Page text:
Tips To Help Your Child Through Difficulties

A child’s character develops in accordance with the obstacles he has encountered…or the freedom favoring his development that he has enjoyed. Maria Montessori 

Childhood is a mixed platter of happy and sad emotions accompanied by physical stresses. Do you agree? Coping up depends on how adults or siblings support. Today though your children probably may have a bit more challenges, what’s important is how quickly you identify the difficulty your child is going through.

Whether a sibling tiff or an unfortunate unprecedented incident, taking your child forward brave and resilient is the meat of the matter. Find some tips to help your child through difficulties as you read along.

Talk About Feelings

Experts say parents should talk to their children and listen. It is true, as it creates a habit of healthy and friendly conversations. Share your feelings about a pleasant or sad incident at the office and ask your child to share theirs. This practice of sharing emotions will naturally build trust between both of you and may even feel mutually responsible for your well being.

Look For Signs

Anxiety, fear, anger and jealousy are some signs you can look for. If your child shows sudden behavioural changes, probe until you find the reason. It will be easy if your child generally talks about his feelings during friendly chats.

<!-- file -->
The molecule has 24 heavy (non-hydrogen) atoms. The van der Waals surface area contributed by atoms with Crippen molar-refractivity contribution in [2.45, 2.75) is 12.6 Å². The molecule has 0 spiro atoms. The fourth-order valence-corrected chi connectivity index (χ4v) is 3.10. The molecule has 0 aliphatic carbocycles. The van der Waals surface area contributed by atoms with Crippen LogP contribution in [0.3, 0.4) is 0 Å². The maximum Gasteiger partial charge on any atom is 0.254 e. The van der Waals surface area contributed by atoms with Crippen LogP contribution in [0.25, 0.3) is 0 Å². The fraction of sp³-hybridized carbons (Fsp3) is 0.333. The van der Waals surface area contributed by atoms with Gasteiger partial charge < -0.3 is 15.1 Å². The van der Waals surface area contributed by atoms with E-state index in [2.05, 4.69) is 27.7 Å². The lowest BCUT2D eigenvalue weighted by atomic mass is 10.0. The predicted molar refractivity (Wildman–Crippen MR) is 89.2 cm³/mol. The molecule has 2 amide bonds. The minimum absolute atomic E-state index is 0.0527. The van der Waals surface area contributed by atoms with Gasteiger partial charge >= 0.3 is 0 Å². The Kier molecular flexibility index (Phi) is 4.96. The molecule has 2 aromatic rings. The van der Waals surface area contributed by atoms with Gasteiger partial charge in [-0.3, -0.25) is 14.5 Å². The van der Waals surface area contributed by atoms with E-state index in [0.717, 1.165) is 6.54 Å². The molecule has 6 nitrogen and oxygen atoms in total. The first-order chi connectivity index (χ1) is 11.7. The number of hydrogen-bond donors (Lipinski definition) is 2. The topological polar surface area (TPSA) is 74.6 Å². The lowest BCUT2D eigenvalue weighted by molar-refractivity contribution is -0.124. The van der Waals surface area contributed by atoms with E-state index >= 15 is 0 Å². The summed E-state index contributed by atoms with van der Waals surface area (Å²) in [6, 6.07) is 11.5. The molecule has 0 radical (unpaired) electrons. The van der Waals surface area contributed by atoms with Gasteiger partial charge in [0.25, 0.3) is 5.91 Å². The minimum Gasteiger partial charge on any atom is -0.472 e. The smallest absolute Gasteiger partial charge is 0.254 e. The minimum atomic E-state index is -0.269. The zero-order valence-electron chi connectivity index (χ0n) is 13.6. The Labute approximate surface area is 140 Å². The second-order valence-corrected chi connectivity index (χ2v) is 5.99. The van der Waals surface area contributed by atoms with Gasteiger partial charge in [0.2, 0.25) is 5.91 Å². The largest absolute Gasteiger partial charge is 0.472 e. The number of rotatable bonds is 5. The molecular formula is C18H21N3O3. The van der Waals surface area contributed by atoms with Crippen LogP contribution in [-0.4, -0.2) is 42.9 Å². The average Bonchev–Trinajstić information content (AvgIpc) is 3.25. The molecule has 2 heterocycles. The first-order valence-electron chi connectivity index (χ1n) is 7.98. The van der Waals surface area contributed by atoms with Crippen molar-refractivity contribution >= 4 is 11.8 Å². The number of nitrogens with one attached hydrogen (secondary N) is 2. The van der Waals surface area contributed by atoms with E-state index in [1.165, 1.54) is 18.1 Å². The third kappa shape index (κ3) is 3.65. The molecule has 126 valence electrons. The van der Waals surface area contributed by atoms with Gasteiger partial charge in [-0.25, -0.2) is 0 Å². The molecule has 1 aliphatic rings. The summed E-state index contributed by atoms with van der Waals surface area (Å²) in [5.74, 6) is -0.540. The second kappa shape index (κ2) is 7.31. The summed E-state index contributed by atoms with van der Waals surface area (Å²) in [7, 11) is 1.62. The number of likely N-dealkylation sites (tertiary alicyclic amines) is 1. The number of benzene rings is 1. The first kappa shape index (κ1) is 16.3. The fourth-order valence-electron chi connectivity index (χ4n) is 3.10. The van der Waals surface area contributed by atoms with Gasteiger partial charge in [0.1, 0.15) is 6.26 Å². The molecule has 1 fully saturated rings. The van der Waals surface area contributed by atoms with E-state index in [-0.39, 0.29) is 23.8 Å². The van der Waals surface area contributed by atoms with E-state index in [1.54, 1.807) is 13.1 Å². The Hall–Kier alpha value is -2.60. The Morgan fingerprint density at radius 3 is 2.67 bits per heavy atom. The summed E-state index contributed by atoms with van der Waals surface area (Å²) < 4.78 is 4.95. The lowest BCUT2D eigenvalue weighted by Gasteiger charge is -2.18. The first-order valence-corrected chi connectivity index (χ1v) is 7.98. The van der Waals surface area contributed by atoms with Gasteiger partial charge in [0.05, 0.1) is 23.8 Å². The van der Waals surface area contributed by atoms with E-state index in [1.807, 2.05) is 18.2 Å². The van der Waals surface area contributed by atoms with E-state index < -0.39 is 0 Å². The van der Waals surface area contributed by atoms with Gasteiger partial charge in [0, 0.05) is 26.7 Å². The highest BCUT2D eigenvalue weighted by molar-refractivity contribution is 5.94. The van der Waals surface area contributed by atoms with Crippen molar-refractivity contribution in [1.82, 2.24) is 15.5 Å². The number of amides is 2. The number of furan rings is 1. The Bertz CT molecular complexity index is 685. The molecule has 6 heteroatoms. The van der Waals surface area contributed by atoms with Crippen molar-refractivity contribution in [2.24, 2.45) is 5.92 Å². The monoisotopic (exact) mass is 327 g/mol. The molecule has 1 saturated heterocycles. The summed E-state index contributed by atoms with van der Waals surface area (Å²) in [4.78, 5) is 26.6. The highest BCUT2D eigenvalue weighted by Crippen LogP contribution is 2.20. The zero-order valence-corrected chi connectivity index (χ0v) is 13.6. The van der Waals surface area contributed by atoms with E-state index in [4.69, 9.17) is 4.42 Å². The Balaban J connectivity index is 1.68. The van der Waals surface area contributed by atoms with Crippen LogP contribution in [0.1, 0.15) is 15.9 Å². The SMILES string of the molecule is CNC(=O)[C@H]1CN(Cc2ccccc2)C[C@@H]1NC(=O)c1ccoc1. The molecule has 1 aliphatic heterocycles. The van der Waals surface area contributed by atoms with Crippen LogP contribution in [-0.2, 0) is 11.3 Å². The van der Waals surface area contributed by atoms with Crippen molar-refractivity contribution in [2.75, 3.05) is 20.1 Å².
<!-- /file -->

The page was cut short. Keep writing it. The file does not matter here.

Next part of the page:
Figure Out The Crisis

Children may hide incidents from you or take things in stride. However, discussing the same will reduce the emotional load on your child. Remind them to talk to you about shocking or sad incidents at school, neighbourhood or home. Once you figure out the crisis, give them practical solutions. 

Answer Their Questions

Any traumatic incident will leave your child with many questions. Convincingly answer them, but be thoughtful and honest with them. Before answering, get your thoughts clear on the incident as it’s important how you get the message across to your child.


When emotions don’t settle quickly in your child, understand that they need physical contact or reassurance. Hugs make them feel protected and secure. Instead of giving false hopes, tell your child about how everyone is trying to overcome the situation in the best way possible.